How do I Protect my Bonsai from Frost?
During winter, your bonsai tree’s health and care depend on where you live and the type of tree you have.
Normally, the deciduous trees start to enter the dormancy period during the autumn month, when they start shedding leaves to reduce moisture loss. The trees need to do this to prepare for the coming winter, and you must not try and overprotect the trees by placing them indoors.
On the contrary, the tropical and subtropical trees should be kept inside if there’s a drop in temperatures below 15 °C. It’s best if you keep them close to a source of light, ideally a south-facing window. They also need humidity to survive.
Protecting your Bonsai from Frost
In many parts of the world, temperatures drop below -10 °C in winter. Trees that have roots deep underground can cope with this change of weather. But for bonsais, it can become a challenge as they are planted in shallow containers and they need extra care in winter.
The woody/temperate trees except for the tropical and subtropical ones, need to be exposed to the cold outside during autumn to enter dormancy. This means that you have to wait until the first frost before you store them inside for winter.
As compared to the top of the trees, the roots are less hardy. Bonsais have a shallow root system and therefore, they are more susceptible to frost. Even though the top growth of a bonsai is hardier as compared to the roots, they can easily be damaged when the temperature rises during the day and the water in the soil is still frozen. Other factors such as wind also aggravate this problem.
If you notice the soil of your bonsai is frozen, it doesn’t necessarily mean that the roots or the tree are also frozen. Because when roots freeze, the entire tree is damaged. When there’s an extremely low temperature, below -10 °C, the root system faces the threat of freezing.
Not all trees have the same level of frost-hardiness. Species like Azaleas that are normally shallow-rooted are less susceptible as compared to some deep-rooted trees. For example, Trident Maples and Magnolias should be given more protection when the temperatures drop below freezing.
To protect the soil and roots of the tree, you should place the pot in a covered shelter. Unheated places like a shed or garage are best for this purpose, since the indoor temperature is usually a bit higher than the outdoor temperature.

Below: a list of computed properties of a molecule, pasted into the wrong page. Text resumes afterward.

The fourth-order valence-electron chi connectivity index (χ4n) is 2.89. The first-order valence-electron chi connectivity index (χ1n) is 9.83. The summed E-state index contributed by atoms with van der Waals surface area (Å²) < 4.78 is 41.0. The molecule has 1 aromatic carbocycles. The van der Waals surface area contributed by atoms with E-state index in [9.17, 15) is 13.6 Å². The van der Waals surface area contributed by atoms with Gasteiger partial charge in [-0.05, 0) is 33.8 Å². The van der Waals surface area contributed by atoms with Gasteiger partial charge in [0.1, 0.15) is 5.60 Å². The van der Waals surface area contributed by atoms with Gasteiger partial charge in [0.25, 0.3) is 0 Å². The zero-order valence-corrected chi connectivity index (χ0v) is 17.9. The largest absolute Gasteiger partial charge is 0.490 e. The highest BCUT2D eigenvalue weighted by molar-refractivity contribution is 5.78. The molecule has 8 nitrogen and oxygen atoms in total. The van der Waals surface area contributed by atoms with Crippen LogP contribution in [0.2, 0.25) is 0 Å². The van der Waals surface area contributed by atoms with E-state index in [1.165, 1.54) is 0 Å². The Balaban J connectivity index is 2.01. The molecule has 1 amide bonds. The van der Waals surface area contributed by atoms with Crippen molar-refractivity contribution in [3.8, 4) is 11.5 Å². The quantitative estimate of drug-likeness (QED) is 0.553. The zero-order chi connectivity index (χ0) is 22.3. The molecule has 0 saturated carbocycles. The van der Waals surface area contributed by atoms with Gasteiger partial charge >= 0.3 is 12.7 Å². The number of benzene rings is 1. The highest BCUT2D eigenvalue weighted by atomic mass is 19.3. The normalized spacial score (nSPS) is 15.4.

Another way to protect the soil is by putting the tree back into the ground, although this is only slightly more effective.
It’s best to keep a thermometer alongside your bonsai to keep the temperature drop in check. Make sure not to bring the trees out of dormancy by placing them in heated settings or when exposed to temperatures above 10 °C for days.
Protection by a Cold Frame
Keeping your trees in a cold frame during harsh winter is a good idea. The thicker the covering in the frame, the more protection the tree has against temperature fluctuations. It’s difficult for the warmer air to escape thus preventing outside cold temperatures from causing damage.
Before you place your bonsai in winter quarters or cold frames, make sure you clear any debris around the pot and tree. Remove the cobwebs and insects, if any, and clear all algae and moss from the trunk and soil. It’s essential to take this measure as the pests harbored overwinters multiply rapidly due to the inside warmth.
During the dormancy periods of autumn and winters too, your bonsai soil shouldn’t be dry. However, you should water less in comparison to other times of the year. Ideally, you should check the soil is damp but never sodden.
Different trees require varying degrees of light. The photosynthesis rate drops with the drop in temperature, but below freezing, the photosynthesis continues, though too much light can cause damage. During winter, light is needed in small proportions, and too much sunlight should be avoided.
To conclude, you must take extra care of your bonsais, especially if the weather is extremely cold and windy. You should also keep in mind that different species of plants thrive well in different environments. It’s not a one-size-fits-all.